I need words.
Without them, I can’t do anything more than beckon you into these woods. I can’t make you smell the pungent scent of pine that penetrates every corner of this forest. I can’t show you the many toads that hopped out of my way when I walked this path in the dark. I can’t show you how the world collapses into a small, portable capsule when you walk a trail in the deep night, holding a tiny light just behind your left leg, stepping slowly, trying not to break an ankle on a root. I can’t show you the noises that erupt from just beyond that tiny capsule of illumination.
Without words, I can’t express that I’m never more grateful for my life than when I hear a loon call at night. I can’t show you what the waters of this lake feel like on bare skin, surrounded by the same inky blackness, dotted only by a few stars. I can’t show you what it feels like to lie gently back on what is supposed to feel like hard earth, but always feels to me like the steady ground that eludes me everywhere else. I can’t show you how my heart starts to thump when I wake to heavy raindrops on the tent fly. I can’t show you the anxiety as I wonder whether this will be the second time I get struck by lightning, or the second time I ride out a tornado, or whether my camera gear will just get wet. A photo can’t tell you how I forced myself to breathe, breathe, breathe, it’s just rain. Without words, I can’t show you the sound of five ducks gliding onto the gray pre-dawn water to announce that it was all over.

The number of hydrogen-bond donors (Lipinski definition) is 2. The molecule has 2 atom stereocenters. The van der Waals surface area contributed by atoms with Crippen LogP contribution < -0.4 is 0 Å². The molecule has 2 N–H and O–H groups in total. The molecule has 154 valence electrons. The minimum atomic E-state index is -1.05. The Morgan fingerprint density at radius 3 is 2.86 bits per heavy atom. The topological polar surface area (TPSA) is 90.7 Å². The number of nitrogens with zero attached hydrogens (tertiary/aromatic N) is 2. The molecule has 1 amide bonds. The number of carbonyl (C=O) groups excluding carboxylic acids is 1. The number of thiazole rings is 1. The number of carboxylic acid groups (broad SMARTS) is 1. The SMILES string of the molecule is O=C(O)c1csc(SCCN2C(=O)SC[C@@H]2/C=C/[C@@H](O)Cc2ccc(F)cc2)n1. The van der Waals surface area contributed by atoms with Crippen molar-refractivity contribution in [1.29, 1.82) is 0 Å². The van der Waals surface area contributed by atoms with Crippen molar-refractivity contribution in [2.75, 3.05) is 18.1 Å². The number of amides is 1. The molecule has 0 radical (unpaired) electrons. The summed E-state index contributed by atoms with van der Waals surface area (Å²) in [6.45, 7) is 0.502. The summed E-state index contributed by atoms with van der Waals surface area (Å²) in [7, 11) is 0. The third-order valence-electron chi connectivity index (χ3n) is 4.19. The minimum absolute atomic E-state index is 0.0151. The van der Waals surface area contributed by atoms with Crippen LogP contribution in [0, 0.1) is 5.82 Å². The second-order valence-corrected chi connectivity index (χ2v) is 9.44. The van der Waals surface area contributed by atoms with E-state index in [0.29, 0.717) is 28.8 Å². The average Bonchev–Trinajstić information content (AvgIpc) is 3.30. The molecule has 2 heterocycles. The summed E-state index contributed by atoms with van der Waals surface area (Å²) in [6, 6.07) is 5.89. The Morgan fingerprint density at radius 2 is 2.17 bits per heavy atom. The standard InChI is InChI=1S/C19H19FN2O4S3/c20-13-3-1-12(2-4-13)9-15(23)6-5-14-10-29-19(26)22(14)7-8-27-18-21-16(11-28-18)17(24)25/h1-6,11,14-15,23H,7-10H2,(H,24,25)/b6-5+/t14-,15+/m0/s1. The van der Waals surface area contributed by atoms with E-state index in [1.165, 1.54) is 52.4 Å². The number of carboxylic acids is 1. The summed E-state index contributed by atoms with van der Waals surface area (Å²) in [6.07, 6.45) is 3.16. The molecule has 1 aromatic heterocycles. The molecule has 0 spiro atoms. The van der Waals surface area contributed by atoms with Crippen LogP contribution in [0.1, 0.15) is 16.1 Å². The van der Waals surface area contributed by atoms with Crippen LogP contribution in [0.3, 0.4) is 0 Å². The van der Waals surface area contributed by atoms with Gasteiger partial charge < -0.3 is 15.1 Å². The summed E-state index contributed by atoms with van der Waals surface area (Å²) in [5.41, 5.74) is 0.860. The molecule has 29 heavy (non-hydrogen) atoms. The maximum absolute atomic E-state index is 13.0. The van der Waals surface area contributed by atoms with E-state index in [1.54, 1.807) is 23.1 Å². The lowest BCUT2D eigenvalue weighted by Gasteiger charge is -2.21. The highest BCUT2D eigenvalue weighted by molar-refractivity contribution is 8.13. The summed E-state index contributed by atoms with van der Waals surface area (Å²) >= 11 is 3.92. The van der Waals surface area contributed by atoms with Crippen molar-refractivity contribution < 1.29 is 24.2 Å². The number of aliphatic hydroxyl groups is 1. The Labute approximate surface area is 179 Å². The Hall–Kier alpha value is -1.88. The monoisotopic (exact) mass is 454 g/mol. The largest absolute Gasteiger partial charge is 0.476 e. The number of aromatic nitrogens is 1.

And after the rains fall hard during that deep night, I can’t show you how the red salamanders linger on the edge of the path as if hoping I won’t notice them, just before dashing away like little maroon flashes of lightning. I can’t show you how the misty exhalations of the forest hang on the cedars like a wreath, descending on me like a second skin.
Or the sound of this river.
Sometimes an image tells you everything.
But not always.